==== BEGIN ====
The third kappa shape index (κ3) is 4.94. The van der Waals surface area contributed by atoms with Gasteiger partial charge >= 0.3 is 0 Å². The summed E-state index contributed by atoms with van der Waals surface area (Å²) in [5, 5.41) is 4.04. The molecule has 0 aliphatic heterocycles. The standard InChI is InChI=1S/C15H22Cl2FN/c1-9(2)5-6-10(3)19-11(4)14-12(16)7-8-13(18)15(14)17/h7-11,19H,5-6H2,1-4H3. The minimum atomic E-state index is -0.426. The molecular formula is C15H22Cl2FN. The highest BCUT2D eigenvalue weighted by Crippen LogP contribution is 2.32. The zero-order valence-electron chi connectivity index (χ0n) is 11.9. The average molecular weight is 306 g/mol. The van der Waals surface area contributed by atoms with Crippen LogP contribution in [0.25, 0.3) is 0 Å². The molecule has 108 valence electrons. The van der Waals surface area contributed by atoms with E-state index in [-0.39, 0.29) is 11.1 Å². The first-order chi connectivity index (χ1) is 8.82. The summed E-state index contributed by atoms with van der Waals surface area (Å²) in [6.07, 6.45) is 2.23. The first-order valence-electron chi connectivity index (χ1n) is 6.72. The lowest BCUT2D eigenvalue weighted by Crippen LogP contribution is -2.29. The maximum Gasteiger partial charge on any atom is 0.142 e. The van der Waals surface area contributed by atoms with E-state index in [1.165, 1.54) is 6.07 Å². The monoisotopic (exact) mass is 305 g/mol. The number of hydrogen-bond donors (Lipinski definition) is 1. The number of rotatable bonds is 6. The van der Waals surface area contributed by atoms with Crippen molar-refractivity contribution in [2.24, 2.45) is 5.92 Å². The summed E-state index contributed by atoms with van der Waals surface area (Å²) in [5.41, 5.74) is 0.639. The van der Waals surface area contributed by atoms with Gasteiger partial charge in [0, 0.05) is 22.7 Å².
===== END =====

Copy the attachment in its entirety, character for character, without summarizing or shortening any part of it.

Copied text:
The third kappa shape index (κ3) is 4.94. The van der Waals surface area contributed by atoms with Gasteiger partial charge >= 0.3 is 0 Å². The summed E-state index contributed by atoms with van der Waals surface area (Å²) in [5, 5.41) is 4.04. The molecule has 0 aliphatic heterocycles. The standard InChI is InChI=1S/C15H22Cl2FN/c1-9(2)5-6-10(3)19-11(4)14-12(16)7-8-13(18)15(14)17/h7-11,19H,5-6H2,1-4H3. The minimum atomic E-state index is -0.426. The molecular formula is C15H22Cl2FN. The highest BCUT2D eigenvalue weighted by Crippen LogP contribution is 2.32. The zero-order valence-electron chi connectivity index (χ0n) is 11.9. The average molecular weight is 306 g/mol. The van der Waals surface area contributed by atoms with Crippen LogP contribution in [0.25, 0.3) is 0 Å². The molecule has 108 valence electrons. The van der Waals surface area contributed by atoms with E-state index in [-0.39, 0.29) is 11.1 Å². The first-order chi connectivity index (χ1) is 8.82. The summed E-state index contributed by atoms with van der Waals surface area (Å²) in [6.07, 6.45) is 2.23. The first-order valence-electron chi connectivity index (χ1n) is 6.72. The lowest BCUT2D eigenvalue weighted by Crippen LogP contribution is -2.29. The maximum Gasteiger partial charge on any atom is 0.142 e. The van der Waals surface area contributed by atoms with E-state index in [1.165, 1.54) is 6.07 Å². The monoisotopic (exact) mass is 305 g/mol. The number of hydrogen-bond donors (Lipinski definition) is 1. The number of rotatable bonds is 6. The van der Waals surface area contributed by atoms with Crippen molar-refractivity contribution in [2.24, 2.45) is 5.92 Å². The summed E-state index contributed by atoms with van der Waals surface area (Å²) in [5.41, 5.74) is 0.639. The van der Waals surface area contributed by atoms with Gasteiger partial charge in [0, 0.05) is 22.7 Å².